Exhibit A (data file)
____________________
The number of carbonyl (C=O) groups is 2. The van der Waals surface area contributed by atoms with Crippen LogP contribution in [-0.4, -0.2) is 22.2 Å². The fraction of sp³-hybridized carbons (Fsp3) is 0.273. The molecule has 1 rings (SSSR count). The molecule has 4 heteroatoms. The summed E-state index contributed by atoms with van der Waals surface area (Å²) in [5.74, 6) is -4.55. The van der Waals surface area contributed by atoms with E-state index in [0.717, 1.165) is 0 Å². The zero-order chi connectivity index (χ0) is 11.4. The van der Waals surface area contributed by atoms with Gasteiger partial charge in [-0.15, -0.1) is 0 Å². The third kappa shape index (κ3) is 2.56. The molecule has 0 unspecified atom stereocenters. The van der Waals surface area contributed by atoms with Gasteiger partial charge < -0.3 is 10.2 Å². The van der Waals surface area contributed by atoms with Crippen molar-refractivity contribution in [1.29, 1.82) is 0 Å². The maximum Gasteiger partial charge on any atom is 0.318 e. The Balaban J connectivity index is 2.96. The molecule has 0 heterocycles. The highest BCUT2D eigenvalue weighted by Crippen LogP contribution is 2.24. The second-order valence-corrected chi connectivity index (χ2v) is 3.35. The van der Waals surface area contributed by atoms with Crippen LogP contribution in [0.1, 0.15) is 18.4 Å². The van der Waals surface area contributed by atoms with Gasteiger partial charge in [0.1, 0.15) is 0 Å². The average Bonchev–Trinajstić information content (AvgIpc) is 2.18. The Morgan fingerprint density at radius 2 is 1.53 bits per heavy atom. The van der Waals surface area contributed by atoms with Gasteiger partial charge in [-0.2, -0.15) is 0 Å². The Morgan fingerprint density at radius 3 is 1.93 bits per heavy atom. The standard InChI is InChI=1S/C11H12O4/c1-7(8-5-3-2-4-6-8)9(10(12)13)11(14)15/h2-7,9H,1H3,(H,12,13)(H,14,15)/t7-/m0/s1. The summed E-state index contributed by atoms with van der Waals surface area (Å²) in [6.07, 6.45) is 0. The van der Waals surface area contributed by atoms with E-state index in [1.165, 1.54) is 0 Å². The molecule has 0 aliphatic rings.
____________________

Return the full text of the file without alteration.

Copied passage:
The number of carbonyl (C=O) groups is 2. The van der Waals surface area contributed by atoms with Crippen LogP contribution in [-0.4, -0.2) is 22.2 Å². The fraction of sp³-hybridized carbons (Fsp3) is 0.273. The molecule has 1 rings (SSSR count). The molecule has 4 heteroatoms. The summed E-state index contributed by atoms with van der Waals surface area (Å²) in [5.74, 6) is -4.55. The van der Waals surface area contributed by atoms with E-state index in [0.717, 1.165) is 0 Å². The zero-order chi connectivity index (χ0) is 11.4. The van der Waals surface area contributed by atoms with Gasteiger partial charge in [-0.15, -0.1) is 0 Å². The third kappa shape index (κ3) is 2.56. The molecule has 0 unspecified atom stereocenters. The van der Waals surface area contributed by atoms with Gasteiger partial charge < -0.3 is 10.2 Å². The van der Waals surface area contributed by atoms with Crippen molar-refractivity contribution in [1.29, 1.82) is 0 Å². The maximum Gasteiger partial charge on any atom is 0.318 e. The Balaban J connectivity index is 2.96. The molecule has 0 heterocycles. The highest BCUT2D eigenvalue weighted by Crippen LogP contribution is 2.24. The second-order valence-corrected chi connectivity index (χ2v) is 3.35. The van der Waals surface area contributed by atoms with Crippen LogP contribution in [0.1, 0.15) is 18.4 Å². The van der Waals surface area contributed by atoms with Gasteiger partial charge in [0.1, 0.15) is 0 Å². The average Bonchev–Trinajstić information content (AvgIpc) is 2.18. The Morgan fingerprint density at radius 2 is 1.53 bits per heavy atom. The van der Waals surface area contributed by atoms with Gasteiger partial charge in [-0.2, -0.15) is 0 Å². The Morgan fingerprint density at radius 3 is 1.93 bits per heavy atom. The standard InChI is InChI=1S/C11H12O4/c1-7(8-5-3-2-4-6-8)9(10(12)13)11(14)15/h2-7,9H,1H3,(H,12,13)(H,14,15)/t7-/m0/s1. The summed E-state index contributed by atoms with van der Waals surface area (Å²) in [6.07, 6.45) is 0. The van der Waals surface area contributed by atoms with E-state index in [1.165, 1.54) is 0 Å². The molecule has 0 aliphatic rings.